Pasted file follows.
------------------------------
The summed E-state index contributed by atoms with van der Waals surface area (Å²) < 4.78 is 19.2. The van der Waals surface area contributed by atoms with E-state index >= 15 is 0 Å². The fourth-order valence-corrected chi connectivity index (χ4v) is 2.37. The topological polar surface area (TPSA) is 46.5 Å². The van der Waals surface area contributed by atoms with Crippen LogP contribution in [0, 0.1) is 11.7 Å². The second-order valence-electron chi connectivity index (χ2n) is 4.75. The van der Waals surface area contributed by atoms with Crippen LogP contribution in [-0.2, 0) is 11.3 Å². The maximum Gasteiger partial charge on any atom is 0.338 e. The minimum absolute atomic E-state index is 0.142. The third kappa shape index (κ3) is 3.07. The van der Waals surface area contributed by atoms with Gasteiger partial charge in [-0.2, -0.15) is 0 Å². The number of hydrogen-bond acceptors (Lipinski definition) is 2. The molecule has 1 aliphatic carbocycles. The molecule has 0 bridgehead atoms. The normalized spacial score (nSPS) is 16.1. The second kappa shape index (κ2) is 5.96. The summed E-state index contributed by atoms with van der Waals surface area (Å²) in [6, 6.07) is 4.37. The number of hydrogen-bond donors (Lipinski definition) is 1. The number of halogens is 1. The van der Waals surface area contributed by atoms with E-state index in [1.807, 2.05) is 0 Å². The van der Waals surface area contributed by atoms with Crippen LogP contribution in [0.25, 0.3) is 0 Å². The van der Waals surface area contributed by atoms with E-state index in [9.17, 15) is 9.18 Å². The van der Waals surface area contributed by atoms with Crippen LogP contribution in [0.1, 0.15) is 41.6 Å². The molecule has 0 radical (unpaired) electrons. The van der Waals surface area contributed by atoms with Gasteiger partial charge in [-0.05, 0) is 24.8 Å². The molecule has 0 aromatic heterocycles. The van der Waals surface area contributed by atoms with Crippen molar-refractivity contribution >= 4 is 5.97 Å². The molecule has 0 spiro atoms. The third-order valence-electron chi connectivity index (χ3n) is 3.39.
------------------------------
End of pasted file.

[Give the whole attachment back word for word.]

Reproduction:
The summed E-state index contributed by atoms with van der Waals surface area (Å²) < 4.78 is 19.2. The van der Waals surface area contributed by atoms with E-state index >= 15 is 0 Å². The fourth-order valence-corrected chi connectivity index (χ4v) is 2.37. The topological polar surface area (TPSA) is 46.5 Å². The van der Waals surface area contributed by atoms with Crippen LogP contribution in [0, 0.1) is 11.7 Å². The second-order valence-electron chi connectivity index (χ2n) is 4.75. The van der Waals surface area contributed by atoms with Crippen LogP contribution in [-0.2, 0) is 11.3 Å². The maximum Gasteiger partial charge on any atom is 0.338 e. The minimum absolute atomic E-state index is 0.142. The third kappa shape index (κ3) is 3.07. The van der Waals surface area contributed by atoms with Gasteiger partial charge in [-0.2, -0.15) is 0 Å². The number of hydrogen-bond acceptors (Lipinski definition) is 2. The molecule has 1 aliphatic carbocycles. The molecule has 0 bridgehead atoms. The normalized spacial score (nSPS) is 16.1. The second kappa shape index (κ2) is 5.96. The summed E-state index contributed by atoms with van der Waals surface area (Å²) in [6, 6.07) is 4.37. The number of hydrogen-bond donors (Lipinski definition) is 1. The number of halogens is 1. The van der Waals surface area contributed by atoms with E-state index in [1.807, 2.05) is 0 Å². The van der Waals surface area contributed by atoms with Crippen LogP contribution in [0.25, 0.3) is 0 Å². The van der Waals surface area contributed by atoms with E-state index in [9.17, 15) is 9.18 Å². The van der Waals surface area contributed by atoms with Crippen LogP contribution in [0.1, 0.15) is 41.6 Å². The molecule has 0 radical (unpaired) electrons. The van der Waals surface area contributed by atoms with Gasteiger partial charge in [-0.05, 0) is 24.8 Å². The molecule has 0 aromatic heterocycles. The van der Waals surface area contributed by atoms with Crippen molar-refractivity contribution >= 4 is 5.97 Å². The molecule has 0 spiro atoms. The third-order valence-electron chi connectivity index (χ3n) is 3.39.